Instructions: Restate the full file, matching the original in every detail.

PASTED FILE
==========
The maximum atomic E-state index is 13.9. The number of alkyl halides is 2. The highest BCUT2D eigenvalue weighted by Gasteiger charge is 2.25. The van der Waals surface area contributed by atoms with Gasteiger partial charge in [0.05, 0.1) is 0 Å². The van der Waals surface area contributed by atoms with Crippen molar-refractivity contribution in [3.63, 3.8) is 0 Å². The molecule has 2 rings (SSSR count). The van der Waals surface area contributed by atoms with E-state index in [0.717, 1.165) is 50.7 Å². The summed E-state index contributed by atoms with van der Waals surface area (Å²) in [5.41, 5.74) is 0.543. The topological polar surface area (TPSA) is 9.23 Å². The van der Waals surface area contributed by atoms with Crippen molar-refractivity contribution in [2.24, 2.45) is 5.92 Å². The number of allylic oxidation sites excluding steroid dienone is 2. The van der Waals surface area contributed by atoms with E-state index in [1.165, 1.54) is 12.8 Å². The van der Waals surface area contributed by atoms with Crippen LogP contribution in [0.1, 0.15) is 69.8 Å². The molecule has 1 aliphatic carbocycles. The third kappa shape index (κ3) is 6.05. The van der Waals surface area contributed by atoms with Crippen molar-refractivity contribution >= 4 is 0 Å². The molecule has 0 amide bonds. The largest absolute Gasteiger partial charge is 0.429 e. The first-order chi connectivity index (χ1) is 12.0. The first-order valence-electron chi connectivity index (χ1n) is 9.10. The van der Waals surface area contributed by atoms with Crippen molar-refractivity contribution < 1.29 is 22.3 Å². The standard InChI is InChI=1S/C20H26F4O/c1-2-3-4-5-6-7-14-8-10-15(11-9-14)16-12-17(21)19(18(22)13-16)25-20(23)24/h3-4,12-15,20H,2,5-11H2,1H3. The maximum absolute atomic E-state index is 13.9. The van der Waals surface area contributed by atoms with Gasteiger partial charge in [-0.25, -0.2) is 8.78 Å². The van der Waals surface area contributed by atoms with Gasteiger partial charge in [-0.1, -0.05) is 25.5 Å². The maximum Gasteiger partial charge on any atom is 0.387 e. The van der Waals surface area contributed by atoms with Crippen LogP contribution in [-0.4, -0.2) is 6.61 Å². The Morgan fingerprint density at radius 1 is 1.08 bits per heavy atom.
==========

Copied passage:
The maximum atomic E-state index is 13.9. The number of alkyl halides is 2. The highest BCUT2D eigenvalue weighted by Gasteiger charge is 2.25. The van der Waals surface area contributed by atoms with Gasteiger partial charge in [0.05, 0.1) is 0 Å². The van der Waals surface area contributed by atoms with Crippen molar-refractivity contribution in [3.63, 3.8) is 0 Å². The molecule has 2 rings (SSSR count). The van der Waals surface area contributed by atoms with E-state index in [0.717, 1.165) is 50.7 Å². The summed E-state index contributed by atoms with van der Waals surface area (Å²) in [5.41, 5.74) is 0.543. The topological polar surface area (TPSA) is 9.23 Å². The van der Waals surface area contributed by atoms with Crippen molar-refractivity contribution in [2.24, 2.45) is 5.92 Å². The number of allylic oxidation sites excluding steroid dienone is 2. The van der Waals surface area contributed by atoms with E-state index in [1.165, 1.54) is 12.8 Å². The van der Waals surface area contributed by atoms with Crippen LogP contribution in [0.1, 0.15) is 69.8 Å². The molecule has 1 aliphatic carbocycles. The third kappa shape index (κ3) is 6.05. The van der Waals surface area contributed by atoms with Crippen molar-refractivity contribution >= 4 is 0 Å². The molecule has 0 amide bonds. The largest absolute Gasteiger partial charge is 0.429 e. The first-order chi connectivity index (χ1) is 12.0. The first-order valence-electron chi connectivity index (χ1n) is 9.10. The van der Waals surface area contributed by atoms with Crippen molar-refractivity contribution < 1.29 is 22.3 Å². The standard InChI is InChI=1S/C20H26F4O/c1-2-3-4-5-6-7-14-8-10-15(11-9-14)16-12-17(21)19(18(22)13-16)25-20(23)24/h3-4,12-15,20H,2,5-11H2,1H3. The maximum absolute atomic E-state index is 13.9. The van der Waals surface area contributed by atoms with Gasteiger partial charge in [-0.25, -0.2) is 8.78 Å². The van der Waals surface area contributed by atoms with Gasteiger partial charge in [-0.1, -0.05) is 25.5 Å². The maximum Gasteiger partial charge on any atom is 0.387 e. The van der Waals surface area contributed by atoms with Crippen LogP contribution in [-0.4, -0.2) is 6.61 Å². The Morgan fingerprint density at radius 1 is 1.08 bits per heavy atom.